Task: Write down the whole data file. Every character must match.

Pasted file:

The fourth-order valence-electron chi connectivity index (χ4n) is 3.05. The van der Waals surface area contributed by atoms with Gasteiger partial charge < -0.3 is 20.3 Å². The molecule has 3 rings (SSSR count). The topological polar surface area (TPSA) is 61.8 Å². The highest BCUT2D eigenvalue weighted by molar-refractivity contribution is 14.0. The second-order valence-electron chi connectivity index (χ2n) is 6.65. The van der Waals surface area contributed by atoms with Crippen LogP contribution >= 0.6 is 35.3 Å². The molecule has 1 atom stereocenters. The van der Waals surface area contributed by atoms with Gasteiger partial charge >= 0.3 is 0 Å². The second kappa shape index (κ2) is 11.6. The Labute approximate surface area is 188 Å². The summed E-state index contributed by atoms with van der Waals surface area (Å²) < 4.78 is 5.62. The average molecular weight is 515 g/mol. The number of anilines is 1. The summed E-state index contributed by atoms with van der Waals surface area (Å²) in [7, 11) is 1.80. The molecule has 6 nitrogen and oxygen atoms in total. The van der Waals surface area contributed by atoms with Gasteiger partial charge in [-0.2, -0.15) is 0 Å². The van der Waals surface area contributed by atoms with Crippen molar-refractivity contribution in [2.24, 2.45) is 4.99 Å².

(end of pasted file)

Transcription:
The fourth-order valence-electron chi connectivity index (χ4n) is 3.05. The van der Waals surface area contributed by atoms with Gasteiger partial charge < -0.3 is 20.3 Å². The molecule has 3 rings (SSSR count). The topological polar surface area (TPSA) is 61.8 Å². The highest BCUT2D eigenvalue weighted by molar-refractivity contribution is 14.0. The second-order valence-electron chi connectivity index (χ2n) is 6.65. The van der Waals surface area contributed by atoms with Crippen LogP contribution >= 0.6 is 35.3 Å². The molecule has 1 atom stereocenters. The van der Waals surface area contributed by atoms with Gasteiger partial charge >= 0.3 is 0 Å². The second kappa shape index (κ2) is 11.6. The Labute approximate surface area is 188 Å². The summed E-state index contributed by atoms with van der Waals surface area (Å²) < 4.78 is 5.62. The average molecular weight is 515 g/mol. The number of anilines is 1. The summed E-state index contributed by atoms with van der Waals surface area (Å²) in [7, 11) is 1.80. The molecule has 6 nitrogen and oxygen atoms in total. The van der Waals surface area contributed by atoms with Gasteiger partial charge in [-0.2, -0.15) is 0 Å². The van der Waals surface area contributed by atoms with Crippen molar-refractivity contribution in [2.24, 2.45) is 4.99 Å².